Somewhat perplexed by this lack of consensus, I ran a search on all Bhante Sujato’s translations and found that “doubt” occurs with the following frequency in a few significant suttas:.


Notably, MN128 stands out. Could this be the single hammer of doubt we could refer to in addition to all your recommendations?

Or maybe we’re discovering how frequency of reference could be used to winnow search results. This seems like a fairly easy way to sort search results. If agreeable to all, we could make it so.


For me the second Factor of Awakening (Investigation of dhamma) is key to remove doubt. In this context I interpret dhamma as the Buddha’s teachings. Doubt is closely associated with ignorance. I remove ignorance by careful study and practice/realisation of the dhamma.


Though I think it’s also important to keep an open mind when investigating, not to grasp at current conclusions or observations. Attempting to replace uncertainty with certainty can be counterproductive, and sometimes “I haven’t got a clue!” is a wise response.


Take rebirth for example. For years rebirth was a burr in my saddle. Now it’s easy for me to practice with the joy of not having to have a fixed view to cling to.

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I think it is for a lot of us in western Buddhism.

I’m a reborn agnostic myself. :yum:

Doubt, here is not about things like whether I left the kitchen hob turned on, but rather about whether the path taught by the Buddha delivers what it claims to deliver. Doubt can only be eradicated by direct knowing and seeing reality for what it really is. All the questions about whether the Thathagatha exists or does not exist… etc which were religious view points at the time, fall away, as one see the true nature of this process of life.

Then one develops confirmed faith in the Buddha, Dhamma and Sangha- there’s no going back from what has been known and seen and they also come to understand that carrying out blind rites and rituals will not lead to Nibbana.

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How do you interpret the very first part of the noble eightfold path then?

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In this area I would interpret “Right view” as insight and cultivation into the full understanding that everything is impermanent and to cling to anything will bring dukkha.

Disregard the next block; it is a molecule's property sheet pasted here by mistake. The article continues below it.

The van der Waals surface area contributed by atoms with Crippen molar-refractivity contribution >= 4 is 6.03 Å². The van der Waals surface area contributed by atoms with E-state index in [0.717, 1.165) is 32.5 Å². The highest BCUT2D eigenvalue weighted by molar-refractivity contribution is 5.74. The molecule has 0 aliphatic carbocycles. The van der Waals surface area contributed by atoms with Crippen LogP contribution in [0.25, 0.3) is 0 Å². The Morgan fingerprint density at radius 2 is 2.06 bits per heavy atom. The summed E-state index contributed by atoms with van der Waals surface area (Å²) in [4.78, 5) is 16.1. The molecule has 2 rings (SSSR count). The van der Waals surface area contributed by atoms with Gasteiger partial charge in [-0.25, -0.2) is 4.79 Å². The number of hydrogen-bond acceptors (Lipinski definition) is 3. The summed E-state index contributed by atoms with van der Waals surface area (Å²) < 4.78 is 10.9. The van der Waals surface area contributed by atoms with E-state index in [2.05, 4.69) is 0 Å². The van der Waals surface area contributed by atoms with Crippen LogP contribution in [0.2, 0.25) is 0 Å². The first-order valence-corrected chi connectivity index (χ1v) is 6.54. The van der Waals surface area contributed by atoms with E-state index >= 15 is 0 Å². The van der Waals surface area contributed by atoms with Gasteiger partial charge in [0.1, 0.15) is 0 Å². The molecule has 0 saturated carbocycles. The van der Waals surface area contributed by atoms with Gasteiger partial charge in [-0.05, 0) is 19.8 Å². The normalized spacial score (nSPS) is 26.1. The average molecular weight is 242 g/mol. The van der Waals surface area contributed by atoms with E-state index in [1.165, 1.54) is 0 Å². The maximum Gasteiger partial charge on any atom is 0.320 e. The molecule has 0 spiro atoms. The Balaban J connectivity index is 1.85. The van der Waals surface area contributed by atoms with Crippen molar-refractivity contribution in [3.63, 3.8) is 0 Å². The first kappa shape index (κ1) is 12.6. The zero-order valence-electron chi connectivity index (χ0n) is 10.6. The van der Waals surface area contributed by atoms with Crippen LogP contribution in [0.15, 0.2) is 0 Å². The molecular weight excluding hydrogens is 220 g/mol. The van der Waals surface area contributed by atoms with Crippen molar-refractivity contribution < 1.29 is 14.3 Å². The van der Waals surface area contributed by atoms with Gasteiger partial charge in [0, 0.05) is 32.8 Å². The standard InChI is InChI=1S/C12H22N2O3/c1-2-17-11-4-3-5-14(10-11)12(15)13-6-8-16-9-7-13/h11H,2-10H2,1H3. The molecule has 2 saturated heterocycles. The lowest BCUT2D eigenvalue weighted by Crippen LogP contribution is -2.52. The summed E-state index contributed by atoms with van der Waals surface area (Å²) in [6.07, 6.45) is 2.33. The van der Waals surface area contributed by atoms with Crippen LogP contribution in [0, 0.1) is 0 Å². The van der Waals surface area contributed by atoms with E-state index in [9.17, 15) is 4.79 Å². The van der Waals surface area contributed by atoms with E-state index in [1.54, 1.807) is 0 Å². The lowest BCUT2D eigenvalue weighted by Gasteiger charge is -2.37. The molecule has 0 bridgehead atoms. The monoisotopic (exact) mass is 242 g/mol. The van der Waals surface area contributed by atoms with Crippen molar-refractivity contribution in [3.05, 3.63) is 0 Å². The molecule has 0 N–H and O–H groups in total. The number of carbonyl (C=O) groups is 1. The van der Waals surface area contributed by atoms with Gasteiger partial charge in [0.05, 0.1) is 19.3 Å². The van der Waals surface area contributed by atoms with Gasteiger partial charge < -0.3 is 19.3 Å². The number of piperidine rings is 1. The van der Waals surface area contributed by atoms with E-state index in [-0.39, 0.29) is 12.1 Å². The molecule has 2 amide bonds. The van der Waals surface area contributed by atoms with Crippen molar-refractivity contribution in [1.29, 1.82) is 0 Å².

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Any suttas to back that up? My understanding is that the vast majority of suttas describing sammādiṭṭhi mention rebirth.

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From MN9 Right View

And what is the root of the wholesome? Non-greed is a root of the wholesome; non-hate is a root of the wholesome; non-delusion is a root of the wholesome. This is called the root of the wholesome.


I would actually be interested if there is a substantial argument to be made for sammādiṭṭhi not including a rebirth belief/view. Perhaps, a separate thread is in order…

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Actually, you folks can stay here if you like. I’m very curious how folks are searching for suttas.

Venerable Kaccānagotta went up to the Buddha, bowed, sat down to one side, and said to him: “Sir, they speak of this thing called ‘right view’. How is right view defined?”

“Kaccāna, this world mostly relies on the dual notions of existence and non-existence. But when you truly see the origin of the world with right understanding, you won’t have the notion… SN12.15 SuttaCentral


I have heard of some western contemporary teachers that state they do not believe in rebirth or they avoid the topic. I do not know them by name but I have heard that mentioned by others.

Hi @Mat, the sutta you quoted ends with the twelve links of dependent origination, which is all about how rebirth takes place through an impersonal self-sustaining causal process rooted in the absence of direct knowledge and vision of the four noble truths.

It only serves to support the understanding that to the Buddha at least, the development of the right view factor of the path involved acknowledging and eventually fully understanding the suffering involved in the process which brings about (re)birth.